Should Vietnam develop genetically modified crop?
VietNamNet Bridge – While the Ministry of Agriculture and Rural Development (MARD) says that genetically modified crop (GMC) can help improve crop productivity, many scientists warn of food safety and the dependency of Vietnam’s agricultural sector on transnational groups.

Genetically modified maize in Vinh Phuc province.

Deputy Minister of Agriculture and Rural Development, Bui Ba Bong, told a seminar on developing GMC in Vietnam, which was hold in Hanoi on October 5, that there are two opposite opinions about the use of GMC in the world.

One group says that GMC is scientific progress that can help increase agricultural productivity in the way that traditional methods fail to do. The other group says that GMC are harmful for health of human being, animals and biodiversity.

Bong said that for a scientific progress and complicated technology like GMC, both receiving or denying it are not appropriate approach.

Vietnam has tested three GMC varieties - maize, soybean and cotton since 2009. These are products that Vietnam has to import in large volumes.

Vietnamese scientists have finalized test and risk evaluations of genetically modified maize over biodiversity and environment. After this step, Vietnam will have to perform others to consider whether GM maize is biological safety or good enough to be food. GM maize can be produced on large scale in 2012.

Le Huy Ham, Rector of the Agricultural Genetics Institute, which is in charge of risk tests over GMC, said that by 2010, the world had 148 million hectares of GM maize and no country has rejected this variety.

According to Ham, European countries do not accept GMC because they are facing overproduction and they are not worried about food security or land as developing countries. He confirmed that the impacts of GM maize on environment and health has not been reported yet.

Ham analyzed that farmers often spray pesticide up to 14 times during a crop. Farmers themselves and the environment will be harmed by pesticide. Using GMC which is insect resistance, farmers will not have to use pesticide.

He said that in principle, genetically modified technology is not new. This process has existed for millions of years. Crops and animals themselves are products of genetic modification but they are products of a process of millions of years. Man only learn from the nature and quicken this process to satisfy their demands.

“GMC is technology of the future. Farmers in Vinh Phuc and Ba Ria Vung Tau provinces (where GMC is tested) are very happy when crop productivity strongly rises,” Ham said.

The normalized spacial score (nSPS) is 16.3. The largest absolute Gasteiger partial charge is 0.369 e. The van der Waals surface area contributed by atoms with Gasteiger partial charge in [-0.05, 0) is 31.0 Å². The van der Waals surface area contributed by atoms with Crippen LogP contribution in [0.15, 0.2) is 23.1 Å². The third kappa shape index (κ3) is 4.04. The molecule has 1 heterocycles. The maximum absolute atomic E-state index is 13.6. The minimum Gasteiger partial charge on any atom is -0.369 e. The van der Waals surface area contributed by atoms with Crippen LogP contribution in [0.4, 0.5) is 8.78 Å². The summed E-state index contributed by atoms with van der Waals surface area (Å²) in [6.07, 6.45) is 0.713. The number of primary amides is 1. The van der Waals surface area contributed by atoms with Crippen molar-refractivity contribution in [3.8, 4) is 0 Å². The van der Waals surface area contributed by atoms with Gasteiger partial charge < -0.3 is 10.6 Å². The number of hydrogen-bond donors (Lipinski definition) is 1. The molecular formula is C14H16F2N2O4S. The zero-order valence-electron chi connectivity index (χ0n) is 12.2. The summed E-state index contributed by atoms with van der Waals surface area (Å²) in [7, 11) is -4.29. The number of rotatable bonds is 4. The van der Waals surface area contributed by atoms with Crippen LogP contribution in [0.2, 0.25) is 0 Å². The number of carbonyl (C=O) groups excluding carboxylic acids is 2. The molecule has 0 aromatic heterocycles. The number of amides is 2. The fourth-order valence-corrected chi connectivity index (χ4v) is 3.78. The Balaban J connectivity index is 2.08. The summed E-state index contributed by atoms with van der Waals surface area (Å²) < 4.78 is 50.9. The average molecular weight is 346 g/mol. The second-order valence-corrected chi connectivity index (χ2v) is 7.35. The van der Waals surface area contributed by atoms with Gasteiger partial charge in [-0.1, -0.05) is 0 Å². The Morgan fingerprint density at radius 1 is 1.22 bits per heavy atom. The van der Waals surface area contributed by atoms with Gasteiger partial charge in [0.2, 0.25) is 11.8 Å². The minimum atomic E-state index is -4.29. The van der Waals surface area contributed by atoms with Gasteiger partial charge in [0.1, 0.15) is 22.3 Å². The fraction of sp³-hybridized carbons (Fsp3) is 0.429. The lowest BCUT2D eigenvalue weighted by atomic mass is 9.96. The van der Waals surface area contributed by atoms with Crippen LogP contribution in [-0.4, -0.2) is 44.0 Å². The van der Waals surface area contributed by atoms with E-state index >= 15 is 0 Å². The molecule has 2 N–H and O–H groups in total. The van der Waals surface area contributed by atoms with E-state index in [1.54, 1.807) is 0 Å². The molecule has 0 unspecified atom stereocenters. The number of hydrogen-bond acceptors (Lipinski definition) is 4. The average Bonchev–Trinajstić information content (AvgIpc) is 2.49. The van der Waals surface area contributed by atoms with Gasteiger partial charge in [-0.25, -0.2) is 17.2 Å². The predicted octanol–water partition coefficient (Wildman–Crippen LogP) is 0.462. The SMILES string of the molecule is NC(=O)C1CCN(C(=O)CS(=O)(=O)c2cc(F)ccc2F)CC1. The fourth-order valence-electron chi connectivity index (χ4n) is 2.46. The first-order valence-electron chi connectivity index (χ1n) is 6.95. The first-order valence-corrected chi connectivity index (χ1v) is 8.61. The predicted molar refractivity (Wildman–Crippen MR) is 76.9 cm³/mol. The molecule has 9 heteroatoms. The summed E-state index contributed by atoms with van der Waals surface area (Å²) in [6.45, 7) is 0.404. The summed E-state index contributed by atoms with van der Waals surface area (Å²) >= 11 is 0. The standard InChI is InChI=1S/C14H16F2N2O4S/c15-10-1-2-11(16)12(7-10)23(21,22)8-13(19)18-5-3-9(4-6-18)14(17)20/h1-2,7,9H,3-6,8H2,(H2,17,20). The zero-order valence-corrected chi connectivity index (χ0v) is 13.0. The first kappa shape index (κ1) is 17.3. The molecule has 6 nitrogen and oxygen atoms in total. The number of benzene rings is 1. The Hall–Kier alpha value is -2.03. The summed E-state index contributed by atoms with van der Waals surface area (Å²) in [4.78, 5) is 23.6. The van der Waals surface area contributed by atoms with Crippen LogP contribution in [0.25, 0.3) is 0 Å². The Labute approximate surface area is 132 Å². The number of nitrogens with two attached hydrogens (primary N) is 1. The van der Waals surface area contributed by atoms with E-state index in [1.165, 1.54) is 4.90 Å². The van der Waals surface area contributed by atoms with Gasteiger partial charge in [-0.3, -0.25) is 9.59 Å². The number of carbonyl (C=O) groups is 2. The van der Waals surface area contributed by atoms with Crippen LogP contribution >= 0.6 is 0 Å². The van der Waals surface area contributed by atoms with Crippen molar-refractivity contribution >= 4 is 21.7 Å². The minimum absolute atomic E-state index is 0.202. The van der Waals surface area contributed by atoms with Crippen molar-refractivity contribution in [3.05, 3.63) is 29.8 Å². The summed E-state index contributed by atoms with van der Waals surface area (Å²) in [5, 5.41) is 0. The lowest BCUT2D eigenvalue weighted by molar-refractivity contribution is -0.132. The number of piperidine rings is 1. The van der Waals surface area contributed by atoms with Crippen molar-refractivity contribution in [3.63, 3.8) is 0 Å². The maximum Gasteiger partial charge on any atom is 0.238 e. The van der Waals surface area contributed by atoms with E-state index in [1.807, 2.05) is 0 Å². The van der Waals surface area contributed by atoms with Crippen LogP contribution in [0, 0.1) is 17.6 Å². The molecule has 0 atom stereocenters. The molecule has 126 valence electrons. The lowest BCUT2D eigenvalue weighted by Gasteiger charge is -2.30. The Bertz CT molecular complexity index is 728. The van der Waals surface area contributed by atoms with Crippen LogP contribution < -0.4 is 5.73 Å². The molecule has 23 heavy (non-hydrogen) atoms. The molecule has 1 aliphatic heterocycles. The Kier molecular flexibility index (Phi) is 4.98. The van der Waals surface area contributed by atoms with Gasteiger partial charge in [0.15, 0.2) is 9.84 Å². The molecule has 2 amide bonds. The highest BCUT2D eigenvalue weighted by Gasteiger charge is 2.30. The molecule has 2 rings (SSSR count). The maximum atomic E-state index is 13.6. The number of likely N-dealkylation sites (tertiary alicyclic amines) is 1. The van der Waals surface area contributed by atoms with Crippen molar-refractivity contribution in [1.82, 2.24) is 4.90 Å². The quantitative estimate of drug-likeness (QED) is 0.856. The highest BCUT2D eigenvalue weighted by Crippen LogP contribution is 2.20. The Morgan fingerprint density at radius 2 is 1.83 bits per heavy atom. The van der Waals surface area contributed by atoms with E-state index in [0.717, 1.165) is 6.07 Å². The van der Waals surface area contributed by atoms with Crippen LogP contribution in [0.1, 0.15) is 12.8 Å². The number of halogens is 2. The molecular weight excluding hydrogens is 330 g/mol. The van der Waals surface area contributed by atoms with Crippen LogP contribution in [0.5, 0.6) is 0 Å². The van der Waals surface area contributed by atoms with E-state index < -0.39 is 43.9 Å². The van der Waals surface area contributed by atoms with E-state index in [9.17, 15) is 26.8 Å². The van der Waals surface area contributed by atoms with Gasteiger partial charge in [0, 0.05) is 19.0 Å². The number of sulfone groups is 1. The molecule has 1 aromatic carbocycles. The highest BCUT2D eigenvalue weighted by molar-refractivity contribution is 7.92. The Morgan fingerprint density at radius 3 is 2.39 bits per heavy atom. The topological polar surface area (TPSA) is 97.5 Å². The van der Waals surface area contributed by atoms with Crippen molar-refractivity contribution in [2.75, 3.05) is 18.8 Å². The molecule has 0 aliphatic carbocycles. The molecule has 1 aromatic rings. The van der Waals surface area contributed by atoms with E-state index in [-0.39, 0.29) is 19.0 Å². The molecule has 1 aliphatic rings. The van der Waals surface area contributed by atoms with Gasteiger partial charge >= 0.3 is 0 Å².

Prof. Nguyen Lan Dung, Vice Chair of the Vietnam Microbiology Association, said that Vietnam should develop this technology. He said that the world population is rising and GMC can help ensure food security.

“The world population is estimated to exceed 12 billion people in 50 years. Food supply will become a great matter for the mankind. There is no reason to be late in importing GMC which has been used for a long time in the world,” Prof. Dung said.

However, Prof. Academician Tran Dinh Long, Chairman of the Crop Variety Association, said that genetically modified creatures are the latent sources of threats for community health. They can enhance antibiotic resistance, cause allergy and create toxin in body.

According to Long, GMC can disperse to other varieties, insects and microorganism and enhance their resistance against diseases, pesticide, etc. as well as their poisoning ability against useful creatures. This will affect the natural food chain, ecological balance and biodiversity.

“Vietnam should not develop GMC on large scale. We do not protest GMC but we have to carefully consider how to use them,” Long said. He suggested to not plant GMC in Vietnam in the next ten years.

Le Thi Phi Van from the Institute for Agricultural and Rural Development Policy agreed with Long. “GMC does not make remarkable difference in productivity. The fact shows that the productivity of GMC is even lower than that of normal crops after a period of time while they require the same amount of pesticide,” she said.

Van added that it is dangerous because farmers will be dependent on seeding providers.

Tran Dac Loi, Vice Chair of the Vietnam Foundation for Peace and Development, agreed, saying that Vietnam needs to careful research genetically modified organism (GMO). According to Loi, transnational groups are the major force that promotes GMC and GMO technology.

He said that there are only 29 countries in the world use GMO. More people in these countries protest the use of GMO.

Loi cited an UN-sponsored report on global agriculture, which says that GMO does not contribute to food security, hunger alleviation and biology but it makes variety regression.

“The world’s consumption trend now favors safe food,” he emphasized.

Many scientists agreed with Loi that Vietnam needs to be careful with GMO.

A genetically modified organism (GMO) is an organism whose genetic material has been altered using genetic engineering techniques. These techniques, generally known as recombinant DNA technology, use DNA molecules from different sources, which are combined into one molecule to create a new set of genes. This DNA is then transferred into an organism, giving it modified or novel genes. Transgenic organisms, a subset of GMOs, are organisms which have inserted DNA that originated in a different species.